Writer Alexander Solzhenitsyn was awarded the 1990 state prize by the Russian Republic Tuesday for his history of the Soviet prison camp system, "The Gulag Archipelago," but rejected the award from his exile home in the United States.
The daily Sovetskaya Rossia newspaper, voice of the Russian Republic, announced the prize in the latest bid to persuade Solzhenitsyn to return to his homeland from exile in Cavendish, Vt.Sergei Zalygin, editor of the prestigious Novy Mir monthly that has been publishing "Gulag," said: "With all my heart, I congratulate the great writer on receiving this prize."
Solzhenitsyn was exiled in 1974 by Soviet leader Leonid Brezhnev for refusing to compromise with authorities. He has said he will return only when all his works are published there.
From his Vermont home, the writer offered his "gratitude" to the prize committee for its award, but said he could not accept it.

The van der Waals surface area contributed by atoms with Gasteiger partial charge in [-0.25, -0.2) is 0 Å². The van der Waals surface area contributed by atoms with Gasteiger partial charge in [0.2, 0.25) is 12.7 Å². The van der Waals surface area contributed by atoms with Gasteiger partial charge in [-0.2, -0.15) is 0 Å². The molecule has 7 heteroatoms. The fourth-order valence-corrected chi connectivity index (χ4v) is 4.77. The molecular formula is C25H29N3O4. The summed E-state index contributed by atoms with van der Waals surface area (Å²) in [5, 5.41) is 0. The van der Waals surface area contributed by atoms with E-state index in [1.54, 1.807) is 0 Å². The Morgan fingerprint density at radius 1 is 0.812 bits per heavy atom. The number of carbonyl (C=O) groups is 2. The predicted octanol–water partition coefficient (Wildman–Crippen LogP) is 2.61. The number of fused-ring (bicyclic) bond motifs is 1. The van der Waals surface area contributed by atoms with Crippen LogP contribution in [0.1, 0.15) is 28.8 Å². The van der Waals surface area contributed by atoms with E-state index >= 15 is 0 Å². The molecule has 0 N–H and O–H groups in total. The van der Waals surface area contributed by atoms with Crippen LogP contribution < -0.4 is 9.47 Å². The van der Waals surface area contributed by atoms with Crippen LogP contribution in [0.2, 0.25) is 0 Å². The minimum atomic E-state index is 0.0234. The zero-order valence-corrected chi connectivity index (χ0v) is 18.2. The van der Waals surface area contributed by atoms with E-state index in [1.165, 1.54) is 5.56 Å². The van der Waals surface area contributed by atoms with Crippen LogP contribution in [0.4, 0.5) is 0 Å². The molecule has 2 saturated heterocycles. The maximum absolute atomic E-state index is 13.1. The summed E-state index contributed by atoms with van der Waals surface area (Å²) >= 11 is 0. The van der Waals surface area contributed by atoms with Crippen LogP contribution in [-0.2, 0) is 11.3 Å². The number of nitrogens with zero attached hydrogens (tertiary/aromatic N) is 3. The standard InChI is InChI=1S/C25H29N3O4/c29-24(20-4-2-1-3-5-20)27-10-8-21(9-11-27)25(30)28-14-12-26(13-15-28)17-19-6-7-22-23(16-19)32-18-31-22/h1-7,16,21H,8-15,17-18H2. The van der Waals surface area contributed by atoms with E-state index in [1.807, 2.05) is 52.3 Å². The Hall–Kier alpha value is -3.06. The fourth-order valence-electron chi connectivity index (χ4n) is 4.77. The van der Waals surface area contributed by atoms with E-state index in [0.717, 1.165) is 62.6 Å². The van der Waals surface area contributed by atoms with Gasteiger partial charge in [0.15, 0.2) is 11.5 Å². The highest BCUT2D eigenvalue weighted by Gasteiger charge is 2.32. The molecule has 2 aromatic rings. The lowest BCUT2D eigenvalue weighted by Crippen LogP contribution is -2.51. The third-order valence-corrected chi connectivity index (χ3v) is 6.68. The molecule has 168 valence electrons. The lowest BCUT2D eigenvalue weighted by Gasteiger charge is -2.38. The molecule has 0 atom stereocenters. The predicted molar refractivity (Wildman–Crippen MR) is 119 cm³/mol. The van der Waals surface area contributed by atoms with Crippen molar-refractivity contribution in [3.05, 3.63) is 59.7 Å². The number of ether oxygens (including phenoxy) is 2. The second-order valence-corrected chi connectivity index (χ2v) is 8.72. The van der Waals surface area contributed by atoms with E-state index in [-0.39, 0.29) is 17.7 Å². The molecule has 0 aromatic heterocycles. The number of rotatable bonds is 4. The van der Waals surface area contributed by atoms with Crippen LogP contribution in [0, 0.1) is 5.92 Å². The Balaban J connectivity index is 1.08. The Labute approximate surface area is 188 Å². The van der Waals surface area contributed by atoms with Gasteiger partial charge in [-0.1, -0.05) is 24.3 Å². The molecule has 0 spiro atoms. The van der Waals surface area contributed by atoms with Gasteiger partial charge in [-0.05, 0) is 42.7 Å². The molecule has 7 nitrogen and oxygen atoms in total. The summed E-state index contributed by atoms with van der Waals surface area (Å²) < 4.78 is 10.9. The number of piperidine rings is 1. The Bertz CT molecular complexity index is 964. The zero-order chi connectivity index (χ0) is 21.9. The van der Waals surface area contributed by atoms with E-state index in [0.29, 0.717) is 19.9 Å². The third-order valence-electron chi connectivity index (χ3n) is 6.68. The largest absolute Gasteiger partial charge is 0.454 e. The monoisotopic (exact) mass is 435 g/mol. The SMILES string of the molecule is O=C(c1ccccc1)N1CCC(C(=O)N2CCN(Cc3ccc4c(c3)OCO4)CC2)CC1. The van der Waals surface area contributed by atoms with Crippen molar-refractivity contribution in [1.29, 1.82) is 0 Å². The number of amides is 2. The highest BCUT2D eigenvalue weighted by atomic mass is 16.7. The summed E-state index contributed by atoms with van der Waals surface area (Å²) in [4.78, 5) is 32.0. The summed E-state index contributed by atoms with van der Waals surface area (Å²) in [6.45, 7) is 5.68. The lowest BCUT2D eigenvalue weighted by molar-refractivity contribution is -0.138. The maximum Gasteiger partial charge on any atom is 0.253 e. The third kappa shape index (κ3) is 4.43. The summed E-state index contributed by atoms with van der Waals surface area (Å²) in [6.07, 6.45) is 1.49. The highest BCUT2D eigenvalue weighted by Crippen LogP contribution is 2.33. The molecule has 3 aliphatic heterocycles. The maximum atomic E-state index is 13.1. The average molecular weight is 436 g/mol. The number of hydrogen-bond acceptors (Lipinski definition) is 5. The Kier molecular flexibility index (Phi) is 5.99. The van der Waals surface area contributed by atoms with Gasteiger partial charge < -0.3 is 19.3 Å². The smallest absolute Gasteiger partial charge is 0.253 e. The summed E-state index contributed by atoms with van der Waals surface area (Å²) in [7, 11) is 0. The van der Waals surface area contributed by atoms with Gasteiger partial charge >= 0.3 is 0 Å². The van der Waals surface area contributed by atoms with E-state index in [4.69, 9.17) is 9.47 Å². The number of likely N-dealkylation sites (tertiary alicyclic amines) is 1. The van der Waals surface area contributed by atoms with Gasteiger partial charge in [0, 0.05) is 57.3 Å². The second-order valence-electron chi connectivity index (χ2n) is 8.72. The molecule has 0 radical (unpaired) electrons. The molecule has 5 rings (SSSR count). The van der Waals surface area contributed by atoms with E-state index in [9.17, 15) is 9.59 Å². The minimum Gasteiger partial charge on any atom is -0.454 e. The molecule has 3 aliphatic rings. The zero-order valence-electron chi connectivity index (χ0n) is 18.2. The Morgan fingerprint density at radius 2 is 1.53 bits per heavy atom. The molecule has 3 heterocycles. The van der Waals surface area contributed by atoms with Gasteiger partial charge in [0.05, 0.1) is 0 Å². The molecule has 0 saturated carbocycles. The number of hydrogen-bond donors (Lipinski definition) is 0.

"I would consider it unthinkable and impossible to accept a state award for this book while the majority of our people have still not had the opportunity to obtain and read it.
"The book is being sold on the black market at exorbitant prices. Meanwhile, thousands upon thousands of former zeks (Russian slang for prisoner) are living out their lives either without any pension at all or on a miserable one, since hard labor in the gulag camps is not reckoned as work service.
"Under these conditions - for all of them - my receiving an award would be a bitter irony," he said.
"But more than that: in our country up to the present day the phenomenon of the gulag has not been overcome, either legally or morally," he said.
"This book is about the suffering of millions, and I cannot reap an honor from it," he said.